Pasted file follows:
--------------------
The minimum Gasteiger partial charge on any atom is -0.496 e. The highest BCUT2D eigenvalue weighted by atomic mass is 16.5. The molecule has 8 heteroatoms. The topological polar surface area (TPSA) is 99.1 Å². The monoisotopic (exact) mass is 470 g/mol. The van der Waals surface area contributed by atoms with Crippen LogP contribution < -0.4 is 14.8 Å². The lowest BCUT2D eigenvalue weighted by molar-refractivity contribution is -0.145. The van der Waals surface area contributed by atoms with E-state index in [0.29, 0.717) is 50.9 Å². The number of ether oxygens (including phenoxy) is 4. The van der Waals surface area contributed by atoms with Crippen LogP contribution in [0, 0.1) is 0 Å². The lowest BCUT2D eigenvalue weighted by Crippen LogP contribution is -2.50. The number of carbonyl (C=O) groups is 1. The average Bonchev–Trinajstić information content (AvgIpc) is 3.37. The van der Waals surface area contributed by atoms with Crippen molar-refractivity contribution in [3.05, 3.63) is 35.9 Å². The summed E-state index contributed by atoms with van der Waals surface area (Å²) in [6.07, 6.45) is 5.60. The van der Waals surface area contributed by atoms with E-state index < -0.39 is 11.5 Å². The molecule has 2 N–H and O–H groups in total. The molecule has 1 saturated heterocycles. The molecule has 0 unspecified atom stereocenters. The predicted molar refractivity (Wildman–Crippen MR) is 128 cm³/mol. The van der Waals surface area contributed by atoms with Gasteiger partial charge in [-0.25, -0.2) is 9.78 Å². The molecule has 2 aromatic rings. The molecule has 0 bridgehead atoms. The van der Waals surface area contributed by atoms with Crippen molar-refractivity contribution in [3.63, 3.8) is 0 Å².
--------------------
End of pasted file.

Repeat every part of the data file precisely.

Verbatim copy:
The minimum Gasteiger partial charge on any atom is -0.496 e. The highest BCUT2D eigenvalue weighted by atomic mass is 16.5. The molecule has 8 heteroatoms. The topological polar surface area (TPSA) is 99.1 Å². The monoisotopic (exact) mass is 470 g/mol. The van der Waals surface area contributed by atoms with Crippen LogP contribution < -0.4 is 14.8 Å². The lowest BCUT2D eigenvalue weighted by molar-refractivity contribution is -0.145. The van der Waals surface area contributed by atoms with E-state index in [0.29, 0.717) is 50.9 Å². The number of ether oxygens (including phenoxy) is 4. The van der Waals surface area contributed by atoms with Crippen LogP contribution in [0, 0.1) is 0 Å². The lowest BCUT2D eigenvalue weighted by Crippen LogP contribution is -2.50. The number of carbonyl (C=O) groups is 1. The average Bonchev–Trinajstić information content (AvgIpc) is 3.37. The van der Waals surface area contributed by atoms with Crippen molar-refractivity contribution in [3.05, 3.63) is 35.9 Å². The summed E-state index contributed by atoms with van der Waals surface area (Å²) in [6.07, 6.45) is 5.60. The van der Waals surface area contributed by atoms with E-state index < -0.39 is 11.5 Å². The molecule has 2 N–H and O–H groups in total. The molecule has 1 saturated heterocycles. The molecule has 0 unspecified atom stereocenters. The predicted molar refractivity (Wildman–Crippen MR) is 128 cm³/mol. The van der Waals surface area contributed by atoms with Gasteiger partial charge in [-0.25, -0.2) is 9.78 Å². The molecule has 2 aromatic rings. The molecule has 0 bridgehead atoms. The van der Waals surface area contributed by atoms with Crippen molar-refractivity contribution in [3.63, 3.8) is 0 Å².